Iran's proposal for new negotiations on its suspected nuclear weapons program is likely to be rejected by UN Security Council members, informed diplomats said Thursday. With the UN's deadline for halting uranium enrichment due to expire next Thursday, the government in Tehran said it would not suspend the process but was willing to discuss the subject further. The Bush administration offered little immediate comment on Iran's response but said it is consulting with other council members on "the next steps" – presumably sanctions that would need to be voted on if the deadline is not met. German Chancellor Angela Merkel, whose government has worked intensively with council members on the issue, said Iran's response was not satisfactory.

In a television address to the nation Thursday night, French President Jacques Chirac was expected to announce that he'll increase his government's commitment to the UN peacekeeping force in Lebanon by hundreds more soldiers. Diplomats said such a move would make it easier to recruit other nations to the mission. France currently has about 200 troops in Lebanon, out of the 15,000 approved for the force by the Security Council. Italy, which is expected to lead the mission, has said it will send up to 3,000 men.

An ecumenical delegation led by the Rev. Jesse Jackson was expected to go to the Middle East to try to arrange the release of two Fox News employees kidnapped Aug. 14 in the Gaza Strip. Jackson has succeeded in negotiating for the release of other political hostages. He announced his plan as the State Department rejected a demand by the kidnappers, who call themselves the Holy Jihad Brigades, for all Muslims in US prisons to be discharged within 72 hours. One of the hostages, Steve Centanni, is American. His cameraman, Olaf Wiig, is from New Zealand. But that nation's government said, "[Our] policy is exactly the same.... We will not negotiate with terrorists or militant groups like this."

A new cease-fire with Tamil Tiger rebels would be agreed to, but only if offered personally by elusive leader Velupillai Prabha-karan, Sri Lanka's government said Thursday. Since the government and the rebels agreed to a truce in 2002, lesser Tamil chiefs repeatedly have broken promises to stop violence, Foreign Minister Mangela Samaraweera told Parliament. Against that backdrop, the government demanded that rebels withdraw from a strategic area where they threaten the vital seaport of Trincomalee on the northeast coast. There was no immediate reply, but a rebel spokesman said, "When the ... military launches an offensive, we have to neutralize their capabilities."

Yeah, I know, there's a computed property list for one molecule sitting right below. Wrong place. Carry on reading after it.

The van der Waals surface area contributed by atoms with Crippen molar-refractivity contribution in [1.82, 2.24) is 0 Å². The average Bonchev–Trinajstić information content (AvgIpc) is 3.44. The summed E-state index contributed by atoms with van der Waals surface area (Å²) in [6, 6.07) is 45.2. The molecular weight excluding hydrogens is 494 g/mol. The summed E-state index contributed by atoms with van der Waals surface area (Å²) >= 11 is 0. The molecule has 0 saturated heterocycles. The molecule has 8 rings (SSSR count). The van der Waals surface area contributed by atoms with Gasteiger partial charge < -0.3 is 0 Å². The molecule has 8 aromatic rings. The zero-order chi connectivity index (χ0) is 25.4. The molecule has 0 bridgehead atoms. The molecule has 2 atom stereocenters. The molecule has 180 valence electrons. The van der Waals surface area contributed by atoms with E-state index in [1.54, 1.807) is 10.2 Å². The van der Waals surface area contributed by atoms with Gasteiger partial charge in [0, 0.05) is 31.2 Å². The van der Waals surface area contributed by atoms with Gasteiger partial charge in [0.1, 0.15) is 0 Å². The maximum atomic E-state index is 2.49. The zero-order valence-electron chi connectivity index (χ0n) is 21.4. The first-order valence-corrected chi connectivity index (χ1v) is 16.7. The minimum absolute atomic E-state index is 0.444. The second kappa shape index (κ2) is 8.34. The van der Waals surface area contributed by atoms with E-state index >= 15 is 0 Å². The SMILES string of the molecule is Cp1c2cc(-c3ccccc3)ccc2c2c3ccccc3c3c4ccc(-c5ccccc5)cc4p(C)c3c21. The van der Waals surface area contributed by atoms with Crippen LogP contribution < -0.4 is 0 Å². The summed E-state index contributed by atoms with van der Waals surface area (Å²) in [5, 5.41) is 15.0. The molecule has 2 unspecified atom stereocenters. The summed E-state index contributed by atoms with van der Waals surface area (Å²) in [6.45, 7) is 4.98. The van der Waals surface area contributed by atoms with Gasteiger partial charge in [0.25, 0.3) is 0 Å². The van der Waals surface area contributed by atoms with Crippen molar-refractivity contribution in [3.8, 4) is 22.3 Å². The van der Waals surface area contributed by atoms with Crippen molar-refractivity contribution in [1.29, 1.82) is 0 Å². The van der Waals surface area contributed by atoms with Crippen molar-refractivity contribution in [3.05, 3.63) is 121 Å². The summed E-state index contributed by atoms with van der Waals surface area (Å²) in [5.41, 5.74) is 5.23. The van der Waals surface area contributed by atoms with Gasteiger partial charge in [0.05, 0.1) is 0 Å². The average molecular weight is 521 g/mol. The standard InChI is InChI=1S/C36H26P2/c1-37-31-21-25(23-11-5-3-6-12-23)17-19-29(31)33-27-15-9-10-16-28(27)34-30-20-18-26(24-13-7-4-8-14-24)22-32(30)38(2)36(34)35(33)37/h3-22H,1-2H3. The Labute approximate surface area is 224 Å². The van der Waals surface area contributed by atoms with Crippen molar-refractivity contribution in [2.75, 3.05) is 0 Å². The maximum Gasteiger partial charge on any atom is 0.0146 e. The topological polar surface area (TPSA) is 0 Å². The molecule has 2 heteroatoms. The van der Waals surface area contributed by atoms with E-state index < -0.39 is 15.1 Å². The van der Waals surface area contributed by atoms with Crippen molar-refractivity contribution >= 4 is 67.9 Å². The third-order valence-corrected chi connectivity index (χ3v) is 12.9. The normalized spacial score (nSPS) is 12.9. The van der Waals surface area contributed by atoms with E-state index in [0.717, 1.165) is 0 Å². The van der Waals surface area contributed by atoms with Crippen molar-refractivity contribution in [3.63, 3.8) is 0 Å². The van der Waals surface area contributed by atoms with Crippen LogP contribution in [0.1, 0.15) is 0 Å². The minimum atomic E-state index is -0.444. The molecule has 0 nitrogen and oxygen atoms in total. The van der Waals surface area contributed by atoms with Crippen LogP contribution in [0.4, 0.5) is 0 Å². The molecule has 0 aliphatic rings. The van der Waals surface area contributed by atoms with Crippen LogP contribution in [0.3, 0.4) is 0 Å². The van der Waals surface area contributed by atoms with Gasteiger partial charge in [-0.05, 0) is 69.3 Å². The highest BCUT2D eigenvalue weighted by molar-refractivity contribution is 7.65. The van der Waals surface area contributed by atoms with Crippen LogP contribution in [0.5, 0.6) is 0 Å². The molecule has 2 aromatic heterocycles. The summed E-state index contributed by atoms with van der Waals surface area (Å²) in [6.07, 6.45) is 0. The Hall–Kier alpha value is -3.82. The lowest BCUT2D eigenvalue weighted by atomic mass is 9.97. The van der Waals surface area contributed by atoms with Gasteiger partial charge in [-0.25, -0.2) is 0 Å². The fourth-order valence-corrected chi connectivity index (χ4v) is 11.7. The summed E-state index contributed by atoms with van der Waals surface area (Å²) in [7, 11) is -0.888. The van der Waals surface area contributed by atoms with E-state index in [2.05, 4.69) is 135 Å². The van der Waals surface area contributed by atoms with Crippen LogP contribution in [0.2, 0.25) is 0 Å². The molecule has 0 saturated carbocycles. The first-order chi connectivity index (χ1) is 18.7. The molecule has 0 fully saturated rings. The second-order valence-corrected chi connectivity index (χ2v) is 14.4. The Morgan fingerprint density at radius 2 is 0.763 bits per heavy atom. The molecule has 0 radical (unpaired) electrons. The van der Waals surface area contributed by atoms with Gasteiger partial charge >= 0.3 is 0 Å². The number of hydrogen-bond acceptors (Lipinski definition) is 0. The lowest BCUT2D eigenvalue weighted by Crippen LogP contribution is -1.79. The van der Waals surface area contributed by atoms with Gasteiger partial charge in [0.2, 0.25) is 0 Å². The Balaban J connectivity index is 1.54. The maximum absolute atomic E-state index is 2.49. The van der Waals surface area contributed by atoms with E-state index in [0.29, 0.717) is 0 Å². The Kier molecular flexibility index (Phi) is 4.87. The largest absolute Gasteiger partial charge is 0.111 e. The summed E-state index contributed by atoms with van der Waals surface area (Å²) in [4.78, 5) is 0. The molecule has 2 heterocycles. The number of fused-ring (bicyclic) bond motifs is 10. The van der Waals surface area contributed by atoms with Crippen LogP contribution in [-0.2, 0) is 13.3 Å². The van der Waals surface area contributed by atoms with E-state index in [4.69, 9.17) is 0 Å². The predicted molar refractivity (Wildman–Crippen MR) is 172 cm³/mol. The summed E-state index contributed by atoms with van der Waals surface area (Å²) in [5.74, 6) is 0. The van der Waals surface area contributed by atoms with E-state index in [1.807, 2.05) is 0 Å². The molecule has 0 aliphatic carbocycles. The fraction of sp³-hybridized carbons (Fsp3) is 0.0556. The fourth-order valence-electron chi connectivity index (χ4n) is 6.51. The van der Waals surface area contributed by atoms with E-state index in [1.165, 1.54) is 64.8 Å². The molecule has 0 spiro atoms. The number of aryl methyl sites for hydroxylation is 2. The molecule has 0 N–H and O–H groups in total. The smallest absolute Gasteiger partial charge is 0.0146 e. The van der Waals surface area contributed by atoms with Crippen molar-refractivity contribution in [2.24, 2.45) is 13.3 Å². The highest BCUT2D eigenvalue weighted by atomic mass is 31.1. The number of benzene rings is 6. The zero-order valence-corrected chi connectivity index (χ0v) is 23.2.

Aides to President Gloria Arroyo called for Philippines politics to "just move on" Thursday after the lower house of Congress easily defeated the second attempt to impeach her in less than a year. The vote denies her opponents the trial they sought in the Senate on allegations of corruption, election fraud, and human rights abuses. She denies any wrongdoing. The failed impeachment effort appears to clear the biggest obstacle to finishing her term, which ends in 2010.

Six foreign oil industry employees were freed by their captors in Nigeria's southern delta late Wednesday, after local officials said a ransom had been paid for their release. Unidentified gunmen seized the men – an American and five Europeans – in a Port Harcourt nightclub Aug. 13. A spokesman for the governor of Rivers State said, "Naturally, the government spent money to ensure [their freedom], but I cannot say exactly how much went to who[m]." The release came amid a crackdown on kidnapping in the region that has resulted in more than 100 arrests. Seventeen foreign nationals have been taken hostage this month, of whom one – a Lebanese – is still being held.

Pluto lost its status as a planet Thursday, by a vote of the International Astronomers Union. Meeting in the Czech Republic, the organization approved a proposal that leaves the cosmos with eight planets defined as "classical." The move means that Pluto, which was discovered in 1930, is relegated to a category of "dwarf" planets. Reports described the debate on the matter as tumultuous.

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